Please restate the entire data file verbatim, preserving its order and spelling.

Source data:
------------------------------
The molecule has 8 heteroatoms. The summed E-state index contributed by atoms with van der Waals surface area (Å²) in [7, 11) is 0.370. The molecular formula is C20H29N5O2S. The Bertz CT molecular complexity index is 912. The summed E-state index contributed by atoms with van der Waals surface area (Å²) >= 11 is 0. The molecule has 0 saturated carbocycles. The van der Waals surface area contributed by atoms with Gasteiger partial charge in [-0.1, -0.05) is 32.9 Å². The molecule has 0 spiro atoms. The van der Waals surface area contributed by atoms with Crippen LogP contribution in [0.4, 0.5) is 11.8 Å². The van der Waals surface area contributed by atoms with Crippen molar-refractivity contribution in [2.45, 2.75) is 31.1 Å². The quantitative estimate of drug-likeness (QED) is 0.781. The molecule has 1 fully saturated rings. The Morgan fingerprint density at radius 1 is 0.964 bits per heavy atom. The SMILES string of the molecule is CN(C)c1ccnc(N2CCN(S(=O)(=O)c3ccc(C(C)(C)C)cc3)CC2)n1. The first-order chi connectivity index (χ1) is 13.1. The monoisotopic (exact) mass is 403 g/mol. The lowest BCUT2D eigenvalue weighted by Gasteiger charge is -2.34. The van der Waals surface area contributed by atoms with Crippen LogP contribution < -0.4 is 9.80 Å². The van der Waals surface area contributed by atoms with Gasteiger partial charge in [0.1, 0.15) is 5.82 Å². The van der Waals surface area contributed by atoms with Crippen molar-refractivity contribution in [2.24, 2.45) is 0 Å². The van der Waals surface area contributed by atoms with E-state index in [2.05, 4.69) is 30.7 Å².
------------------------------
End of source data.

The molecule has 8 heteroatoms. The summed E-state index contributed by atoms with van der Waals surface area (Å²) in [7, 11) is 0.370. The molecular formula is C20H29N5O2S. The Bertz CT molecular complexity index is 912. The summed E-state index contributed by atoms with van der Waals surface area (Å²) >= 11 is 0. The molecule has 0 saturated carbocycles. The van der Waals surface area contributed by atoms with Gasteiger partial charge in [-0.1, -0.05) is 32.9 Å². The molecule has 0 spiro atoms. The van der Waals surface area contributed by atoms with Crippen LogP contribution in [0.4, 0.5) is 11.8 Å². The van der Waals surface area contributed by atoms with Crippen molar-refractivity contribution in [2.45, 2.75) is 31.1 Å². The quantitative estimate of drug-likeness (QED) is 0.781. The molecule has 1 fully saturated rings. The Morgan fingerprint density at radius 1 is 0.964 bits per heavy atom. The SMILES string of the molecule is CN(C)c1ccnc(N2CCN(S(=O)(=O)c3ccc(C(C)(C)C)cc3)CC2)n1. The first-order chi connectivity index (χ1) is 13.1. The monoisotopic (exact) mass is 403 g/mol. The lowest BCUT2D eigenvalue weighted by Gasteiger charge is -2.34. The van der Waals surface area contributed by atoms with Crippen LogP contribution < -0.4 is 9.80 Å². The van der Waals surface area contributed by atoms with Gasteiger partial charge in [0.1, 0.15) is 5.82 Å². The van der Waals surface area contributed by atoms with Crippen molar-refractivity contribution in [2.24, 2.45) is 0 Å². The van der Waals surface area contributed by atoms with E-state index in [2.05, 4.69) is 30.7 Å².